Defined Benefit Plan Distribution

Gross income generally includes income from whatever source derived, including income from pensions and annuities. Secs. 61(a)(9), (11), 72(a). Section 402(a) provides that the amounts distributed under a plan described in section 401(a), such as a qualified defined benefit plan, generally shall be taxable to the distributee under section 72. Taxpayers seeking an exclusion from gross income must demonstrate they are eligible for the exclusion and bring themselves "within the clear scope of the exclusion." Dobra v. Commissioner, 111 T.C. 339, 349 n.16 (1998).

The parties agree that Mrs. McCarthy contributed to a qualified defined benefit plan with STRS Ohio under section 401(a). In 2011 she received a $27,412 taxable distribution from STRS Ohio from which no Federal income tax was withheld. Distributions from qualified plans are generally treated as annuities and subject to tax to the extent provided in section 72. See, e.g., Wright v. Commissioner, T.C. Memo. 2005-5. It is clear from the record that petitioners failed to establish that they are legally entitled to exclude from their gross income the STRS Ohio distribution of $27,412 that Mrs. McCarthy received in 2011.

Petitioners reported Social Security benefits of $37,600.24 and a taxable retirement distribution of $8,945.24. By classifying a portion of the STRS Ohio distribution as Social Security benefits, petitioners sought to minimize tax on the untaxed benefits Mrs. McCarthy accrued during her career.

Social Security Benefits

Section 86(a)(1) generally provides that gross income includes Social Security benefits in an amount equal to the lesser of (A) one-half of the Social Security benefits received during the taxable year or (B) one-half of the excess described in subsection (b)(1). Section 86(b)(1) applies if the sum of the modified adjusted gross income of the taxpayer for the taxable year plus one-half of the Social Security benefits received during the taxable year exceeds the base amount. Subsection (c)(1)(B) provides, in the case of a joint return, that the base amount is $32,000, and subsection (c)(2)(B) provides, in the case of a joint return, that the adjusted base amount is $44,000. In general, pursuant to section 86(d)(1)(A), "Social Security benefit" means any amount received by the taxpayer by reason of entitlement to a monthly benefit under the Social Security Act.

Section 86 requires that, if a taxpayer's modified adjusted gross income plus one-half of his or her Social Security benefits exceeds a certain base amount, a portion of the taxpayer's Social Security benefits shall be included in gross income. Petitioners did not offer any evidence or make any arguments with respect to respondent's determination regarding this issue. Accordingly, we hold that petitioners are liable for tax on Mr. McCarthy's Social Security benefits pursuant to section 86 as determined by respondent.

Petitioners' modified adjusted gross income for 2011 plus one-half of Mr. McCarthy's Social Security benefits for that year (together, their "provisional income") is in excess of the base amount, and accordingly they must include in income an amount of benefits which is the lesser of one-half of the annual benefits received or one-half of the amount that remains after subtracting the appropriate base amount from their provisional income.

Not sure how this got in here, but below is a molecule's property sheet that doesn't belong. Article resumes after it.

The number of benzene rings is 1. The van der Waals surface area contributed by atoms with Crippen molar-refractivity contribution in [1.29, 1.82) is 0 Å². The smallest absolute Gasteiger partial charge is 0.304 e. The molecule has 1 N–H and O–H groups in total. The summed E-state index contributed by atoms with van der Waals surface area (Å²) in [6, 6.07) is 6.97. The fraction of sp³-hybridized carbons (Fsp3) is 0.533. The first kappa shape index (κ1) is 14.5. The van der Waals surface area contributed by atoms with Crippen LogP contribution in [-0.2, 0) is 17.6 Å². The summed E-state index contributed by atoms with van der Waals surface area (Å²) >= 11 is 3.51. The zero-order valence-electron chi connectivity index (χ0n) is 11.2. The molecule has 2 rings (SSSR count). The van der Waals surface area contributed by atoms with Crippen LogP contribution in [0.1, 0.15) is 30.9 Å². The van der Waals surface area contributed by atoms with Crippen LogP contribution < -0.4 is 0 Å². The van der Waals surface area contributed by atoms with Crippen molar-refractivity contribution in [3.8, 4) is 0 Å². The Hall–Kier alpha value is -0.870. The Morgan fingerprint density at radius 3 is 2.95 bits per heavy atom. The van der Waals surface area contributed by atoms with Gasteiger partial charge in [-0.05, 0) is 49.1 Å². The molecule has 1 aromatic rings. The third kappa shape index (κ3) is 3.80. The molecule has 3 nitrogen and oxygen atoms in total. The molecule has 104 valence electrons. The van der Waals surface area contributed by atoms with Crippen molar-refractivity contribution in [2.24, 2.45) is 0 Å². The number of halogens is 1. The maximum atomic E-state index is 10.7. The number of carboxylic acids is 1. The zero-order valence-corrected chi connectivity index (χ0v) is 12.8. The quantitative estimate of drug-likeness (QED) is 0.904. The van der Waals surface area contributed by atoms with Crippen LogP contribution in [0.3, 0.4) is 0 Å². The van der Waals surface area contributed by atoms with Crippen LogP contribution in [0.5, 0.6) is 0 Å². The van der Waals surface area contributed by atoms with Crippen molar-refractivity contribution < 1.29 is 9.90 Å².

In sum, Mr. McCarthy received $19,132 in pension/annuity income from the Social Security Administration in 2011. Petitioners incorrectly listed taxable Social Security benefits as zero on their 2011 return. We agree with respondent that the correct taxable amount is $3,868 as set forth in the notice of deficiency.

Gross income of $30,169 plus one-half of Social Security benefits or $9,566 equals modified adjusted gross income of $39,735 less the base amount of $32,000 equals an excess above base amount of $7,735; one-half of excess base amount is $3,867.50; one-half of Social Security benefits is $9,566; the amount includible in gross income is $3,867.50 (rounded up to the nearest dollar, $3,868).

Petitioners request the Court to make "an equitable resolution" in this case. Unfortunately for petitioners, the law simply does not provide the relief they seek. In effect, they are asking us to legislate changes in the statutory provisions enacted by Congress. The power to legislate is exclusively the power of Congress and not of this Court. See Iselin v. United States, 270 U.S. 245, 250-251 (1926). We must enforce the laws as written and interpreted. See Marsh & McLennan Cos. v. United States, 302 F.3d 1369, 1381 (Fed. Cir. 2002); Phila. & Reading Corp. v. United States, 944 F.2d 1063, 1074 (3d Cir. 1991). While petitioners may perceive the result to be harsh, we cannot ignore the plain language of the statutes and rewrite them to achieve what petitioners advocate as a more equitable result. See Eanes v. Commissioner, 85 T.C. 168, 171 (1985).

Petitioners state in their Answering Brief:

In essence, what we seek is "Judicial Redress" of the financial inequity created by two different Arms of Government (SSA and IRS) defining the same monies (2/3 of the STRS Pension) in two completely opposite ways each to the detriment of the taxpayer. This seems to violate Court Rulings that the Government "Can't Have Its Cake And Eat It".

It should be noted that, while the STRS Pension is based 100% on untaxed contributions, Social Security Pensions are based 50% on untaxed contributions (Employer share). Based on this, the Redress could be to allow 50% of what the SSA claims is SS included in the STRS Pension (Employer share) to be treated as SS on our Tax Returns.


We have considered all of the arguments made by petitioners, and, to the extent not expressly discussed above, we find that those arguments do not support a result contrary to that reached herein.

To reflect the foregoing,

Decision will be entered for respondent.